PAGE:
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Power brokers

Instead of falling asleep at the switch again, the Legislature has to take action on renewable energy.

November 09, 2008

It is one of Sacramento's enduring mysteries: Why does legislation that is overwhelmingly popular with lawmakers, the administration and the public sometimes vanish into a bureaucratic black hole? Is it interference from special interests, bad leadership, squabbling between the two houses of the Legislature?

The sad fate of SB 411 from Sen. Joe Simitian (D-Palo Alto) was probably sealed by all of the above. The bill, which would have required California to get 33% of its power from renewable sources by 2020, was passed this year by the Senate but never reached a vote in the Assembly. Though it was a two-year bill, it also failed to get through the Legislature last year, meaning it's now gone with the wind turbine.

The result: Environmental activists put Proposition 7 on the ballot, presenting California voters with a poorly written mandate for achieving 50% renewable power by 2025. Fortunately, it was turned down Tuesday, but if lawmakers don't start doing their jobs, there's an excellent chance we'll be confronted with Son of Proposition 7 in 2010.

The 33% renewable standard is far from controversial. The California Air Resources Board, which is developing a plan to meet the state's goal to cut greenhouse-gas emissions to 1990 levels by 2020, lists the 33% renewable mandate among the key steps. Gov. Arnold Schwarzenegger supports it, as do the Democrats making up the majority of both houses of the Legislature. So what's the problem?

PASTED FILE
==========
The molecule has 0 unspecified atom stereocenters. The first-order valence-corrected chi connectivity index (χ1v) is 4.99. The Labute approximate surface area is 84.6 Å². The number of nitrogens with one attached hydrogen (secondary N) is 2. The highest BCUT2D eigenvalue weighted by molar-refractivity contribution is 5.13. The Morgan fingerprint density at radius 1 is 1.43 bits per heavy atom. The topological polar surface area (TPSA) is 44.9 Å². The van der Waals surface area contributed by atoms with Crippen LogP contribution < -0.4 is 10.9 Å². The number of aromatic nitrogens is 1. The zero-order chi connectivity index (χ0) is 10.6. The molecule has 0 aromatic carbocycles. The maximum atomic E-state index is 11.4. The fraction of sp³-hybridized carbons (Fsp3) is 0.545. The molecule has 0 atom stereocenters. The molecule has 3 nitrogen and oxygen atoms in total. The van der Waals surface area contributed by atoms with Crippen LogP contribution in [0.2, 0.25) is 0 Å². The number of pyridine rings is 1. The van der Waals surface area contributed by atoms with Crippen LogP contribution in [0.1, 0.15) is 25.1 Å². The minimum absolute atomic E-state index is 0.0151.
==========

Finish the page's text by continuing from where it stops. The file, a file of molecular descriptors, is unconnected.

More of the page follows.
A lot of bills were held up in the Assembly last year during the rocky transition of leadership from Fabian Nunez to current Speaker Karen Bass (D-Los Angeles). Some also fell victim to childish games of one-upmanship between the Assembly and Senate, with lawmakers holding others' bills hostage until their own were addressed, or becoming so piqued because their bills had stalled that they didn't want their rivals' to succeed. SB 411 fell into these cracks. In addition, utilities had legitimate concerns about the bill, asking for provisions to make it easier for them to build transmission lines from renewable power generators to urban centers, among other issues.

Though SB 411 is dead, Simitian plans to submit another bill much like it in 2009. Meanwhile, Assemblyman Paul Krekorian (D-Burbank) is leading a group that's also studying a renewable power standard. They must not fail again. Voters didn't reject Proposition 7 because they don't care about clean power, but because they were justifiably confused by its ham-fisted approach. That's why complex energy policy issues are better handled by elected representatives -- or at least they would be, if California's would show more maturity and do the right thing.

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